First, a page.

Biro K, ThaÇi D, Ochsendorf FR, Kaufmann R, Boehncke WH. Efficacy of dexpanthenol in skin protection against irritation: a double‐blind, placebo‐controlled study. Contact dermatitis. 2003;49:80-4.
 Udompataikul M, Limpa-o-Vart D. Comparative trial of 5% dexpanthenol in water-in-oil formulation with 1% hydrocortisone ointment in the treatment of childhood atopic dermatitis: a pilot study. Journal of drugs in dermatology: JDD. 2012;11:366-74.
 Baschong W, Hüglin D, Röding J. D-panthenol loaded nanotopes< TM> providing enhanced anti-inflammatory efficacy: A study on human volunteers. SÖFW-journal. 1999;125:18-20.
 Draelos ZD, Ertel K, Berge C, Amburgey M. Niacinamide-containing facial moisturizer improves skin barrier and benefits subjects with rosacea. CUTIS-NEW YORK-. 2005;76:135.
 Navarrete-Solís J, Castanedo-Cázares JP, Torres-Álvarez B, Oros-Ovalle C, Fuentes-Ahumada C, González FJ, et al. A double-blind, randomized clinical trial of niacinamide 4% versus hydroquinone 4% in the treatment of melasma. Dermatology research and practice. 2011;2011.
 Jiang Q, Elson-Schwab I, Courtemanche C, Ames BN. γ-Tocopherol and its major metabolite, in contrast to α-tocopherol, inhibit cyclooxygenase activity in macrophages and epithelial cells. Proceedings of the National Academy of Sciences. 2000;97:11494-9.
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Zinc Oxide Dispersion is a non-nano, uncoated, homogeneous dispersions of Zinc Oxide in Mineral Oil and Caprylic- Capric Triglyceride. Non-nano Zinc Oxide is safe because there are no nanopartices. The homogeneous Zinc Oxide dispersion makes it easy to process and use in DIY skin care (just add to a cream), no high shear mixing is required. Zinc Oxide is a highly effective inorganic physical sunscreen with broad spectrum UVA and UVB activity and coverage. Zinc Oxide is a physical sun protection sunscreen which absorbs & scatters UV light. Zinc Oxide offers mild and safe, long lasting UV protection, and does not degrade or oxidize. 250 gram of Zinc Oxide dispersion can make 1250 gram of final suncreen product if used at 20%.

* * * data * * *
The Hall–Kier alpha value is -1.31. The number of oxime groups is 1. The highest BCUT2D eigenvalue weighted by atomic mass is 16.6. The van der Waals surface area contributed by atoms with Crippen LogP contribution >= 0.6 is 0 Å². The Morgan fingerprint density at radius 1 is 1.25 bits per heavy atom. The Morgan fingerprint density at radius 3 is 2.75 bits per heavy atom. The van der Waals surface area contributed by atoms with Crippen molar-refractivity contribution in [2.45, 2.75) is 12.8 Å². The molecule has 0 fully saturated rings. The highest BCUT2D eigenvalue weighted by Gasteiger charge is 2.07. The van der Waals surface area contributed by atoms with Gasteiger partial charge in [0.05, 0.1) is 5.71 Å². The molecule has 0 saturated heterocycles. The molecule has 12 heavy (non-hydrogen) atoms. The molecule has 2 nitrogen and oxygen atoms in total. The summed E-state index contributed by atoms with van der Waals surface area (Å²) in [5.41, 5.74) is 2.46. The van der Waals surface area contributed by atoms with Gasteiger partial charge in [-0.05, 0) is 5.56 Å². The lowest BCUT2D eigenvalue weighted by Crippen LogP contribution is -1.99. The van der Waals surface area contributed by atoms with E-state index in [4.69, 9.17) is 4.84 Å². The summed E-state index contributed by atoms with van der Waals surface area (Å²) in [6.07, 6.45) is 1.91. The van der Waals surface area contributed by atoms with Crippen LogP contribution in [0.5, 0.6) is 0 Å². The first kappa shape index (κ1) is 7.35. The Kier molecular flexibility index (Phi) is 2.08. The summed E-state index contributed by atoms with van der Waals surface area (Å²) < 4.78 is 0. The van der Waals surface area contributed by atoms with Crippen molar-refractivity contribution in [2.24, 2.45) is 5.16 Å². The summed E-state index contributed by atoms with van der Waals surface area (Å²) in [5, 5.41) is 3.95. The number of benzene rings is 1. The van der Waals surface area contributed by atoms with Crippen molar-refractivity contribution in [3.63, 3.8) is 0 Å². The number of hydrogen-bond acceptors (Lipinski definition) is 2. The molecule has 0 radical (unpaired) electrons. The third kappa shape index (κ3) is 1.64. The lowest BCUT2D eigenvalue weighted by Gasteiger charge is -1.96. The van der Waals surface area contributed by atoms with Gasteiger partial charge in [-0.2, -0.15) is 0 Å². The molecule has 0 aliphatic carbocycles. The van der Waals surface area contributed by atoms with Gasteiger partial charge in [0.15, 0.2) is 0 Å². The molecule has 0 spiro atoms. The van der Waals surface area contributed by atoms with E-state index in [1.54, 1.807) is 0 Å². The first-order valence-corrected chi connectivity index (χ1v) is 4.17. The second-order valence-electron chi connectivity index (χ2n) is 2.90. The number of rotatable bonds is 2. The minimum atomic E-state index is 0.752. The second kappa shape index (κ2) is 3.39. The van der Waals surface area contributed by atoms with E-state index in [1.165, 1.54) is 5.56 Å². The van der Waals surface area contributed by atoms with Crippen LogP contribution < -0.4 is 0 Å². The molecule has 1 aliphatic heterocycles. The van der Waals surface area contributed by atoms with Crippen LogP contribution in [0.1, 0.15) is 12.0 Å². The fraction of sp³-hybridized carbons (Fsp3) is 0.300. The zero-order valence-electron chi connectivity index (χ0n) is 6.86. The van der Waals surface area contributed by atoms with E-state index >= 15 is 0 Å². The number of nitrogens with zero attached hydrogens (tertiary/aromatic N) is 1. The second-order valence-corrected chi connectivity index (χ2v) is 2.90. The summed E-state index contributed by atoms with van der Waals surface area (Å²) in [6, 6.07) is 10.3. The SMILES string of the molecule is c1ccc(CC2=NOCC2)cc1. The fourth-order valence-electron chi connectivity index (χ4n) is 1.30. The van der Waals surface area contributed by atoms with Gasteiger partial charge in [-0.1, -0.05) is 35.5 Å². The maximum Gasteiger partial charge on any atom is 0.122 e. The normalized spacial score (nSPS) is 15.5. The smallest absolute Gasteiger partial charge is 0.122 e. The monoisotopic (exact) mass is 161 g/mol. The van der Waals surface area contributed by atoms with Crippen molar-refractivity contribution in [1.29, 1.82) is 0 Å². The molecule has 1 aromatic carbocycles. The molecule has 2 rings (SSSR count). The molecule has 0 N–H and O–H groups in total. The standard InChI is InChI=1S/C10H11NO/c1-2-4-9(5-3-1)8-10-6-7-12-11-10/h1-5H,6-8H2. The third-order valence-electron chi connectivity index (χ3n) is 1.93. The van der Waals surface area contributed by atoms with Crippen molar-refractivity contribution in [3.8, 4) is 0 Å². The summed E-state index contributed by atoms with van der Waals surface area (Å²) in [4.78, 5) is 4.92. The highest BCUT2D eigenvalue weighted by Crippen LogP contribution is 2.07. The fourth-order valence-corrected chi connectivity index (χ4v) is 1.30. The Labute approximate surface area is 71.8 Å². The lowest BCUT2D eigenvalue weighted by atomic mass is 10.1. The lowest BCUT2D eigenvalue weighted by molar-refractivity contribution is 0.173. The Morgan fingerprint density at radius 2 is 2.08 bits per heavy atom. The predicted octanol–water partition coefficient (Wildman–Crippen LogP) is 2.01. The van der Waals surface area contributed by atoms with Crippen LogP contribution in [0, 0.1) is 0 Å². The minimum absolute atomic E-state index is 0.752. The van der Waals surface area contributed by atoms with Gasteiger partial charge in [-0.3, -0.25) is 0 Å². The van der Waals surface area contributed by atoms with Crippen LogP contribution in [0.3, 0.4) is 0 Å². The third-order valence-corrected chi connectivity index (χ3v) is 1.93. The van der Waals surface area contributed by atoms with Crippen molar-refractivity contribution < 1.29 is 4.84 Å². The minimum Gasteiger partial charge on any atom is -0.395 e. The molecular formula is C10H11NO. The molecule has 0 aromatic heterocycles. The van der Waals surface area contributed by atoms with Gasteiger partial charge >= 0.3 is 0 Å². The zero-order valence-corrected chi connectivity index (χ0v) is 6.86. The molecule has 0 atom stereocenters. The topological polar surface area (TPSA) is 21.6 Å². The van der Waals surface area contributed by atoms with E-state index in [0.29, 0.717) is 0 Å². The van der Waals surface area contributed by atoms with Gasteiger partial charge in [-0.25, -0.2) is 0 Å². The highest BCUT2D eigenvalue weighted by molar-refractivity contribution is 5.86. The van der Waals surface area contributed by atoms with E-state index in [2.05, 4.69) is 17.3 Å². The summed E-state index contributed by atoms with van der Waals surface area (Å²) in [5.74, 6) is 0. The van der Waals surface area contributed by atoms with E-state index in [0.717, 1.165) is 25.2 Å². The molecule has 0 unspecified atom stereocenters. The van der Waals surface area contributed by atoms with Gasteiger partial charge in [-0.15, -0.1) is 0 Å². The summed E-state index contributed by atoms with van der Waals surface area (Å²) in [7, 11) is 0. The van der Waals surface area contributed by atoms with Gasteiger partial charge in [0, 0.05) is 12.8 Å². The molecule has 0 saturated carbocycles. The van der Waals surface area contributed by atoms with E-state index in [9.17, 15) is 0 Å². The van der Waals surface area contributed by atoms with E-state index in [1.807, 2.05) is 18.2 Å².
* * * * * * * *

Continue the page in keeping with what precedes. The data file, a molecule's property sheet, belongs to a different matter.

Zinc oxide is a mineral produced by oxidation of zinc. Because of its reduced natural availability, zinc oxide is industrially produced. Besides a wide utilization in industrial areas such as semiconductors, textiles and food, zinc oxide used in several medical products, most of them ointments and treatments that are meant for topical use. Due to its physical characteristics that ensure good coating of the stratum corneum, without intracellular invasion zinc oxide is used in rash protection ointments. Zinc also has healing and soothing properties, making it a common ingredient in soothing, calming and antiseptic lotions. One of the most encountered utilisation of zinc oxide is as a component of physical sunscreen lotions due to its full spectrum block properties, ZnO currently being the most effective substance in protecting against UVA and UVB radiation. Last but not least, because zinc is the second most present metal in the human body after iron, and thus part of every structure including stratum corneum, there are a lot of topical solutions against skin disorders such as acne, dandruff, rash, dermatitis.
In order for skin to be healthy we need a well maintained stratum corneum. A healthy stratum corneum offers protection against environmental stress and water loss. BulkActives’ multi lamellar cream imitates the skin’s own lipid structure and enhance the skin's natural barrier function.
BulkActives’ multi lamellar cream is formulated with a new generation, European, sugar based, liquid crystals emulsifying system based on sorbitan stearate with sucrose cocoate. It is formulated specifically for DIY Skin care customers. BulkActives’ multi lamellar cream can be used as is. However, it can easily accept both water, oil, and water soluble and oil soluble powders and liquids. BulkActives’ multi lamellar cream is a great carrier for active skin care ingredients. The multi lamellar structure is ideal for even and effective delivery of skin actives into the skin.
BulkActives’ multi lamellar cream is exclusively and professionally formulated, manufactured and packaged for us by the same biochemist who manufactures our seakelp bioferment, pumpkin bioferment, and lemon bioferment.
NOTE: Based on customer feedback we have reformulated our multi lamellar cream, making it "greener' and even more elegant! In this NEW formulation we have also replaced the xantham gum with Sclerotium Gum, the preservative system combines the extremely safe, yet effective, Sodium Levulinate and Sodium Anisate, with Potassium sorbate and citric acid. This means our cream now does NOT contain parabens or phenoxyethanol.
Multi Lamellar Base Cream with SeaKelp Bioferment and Sclerotium Gum (No Oil and No Polymer):
BulkActives are DIY skin care suppliers of skin actives, cosmetic ingredients, cosmeceuticals, active ingredients, and standardized botanical extracts for diy skin care products and homemade cosmetics.
BulkActives is a part-time business. Orders are processed on Saturdays and mailed on Mondays at the latest.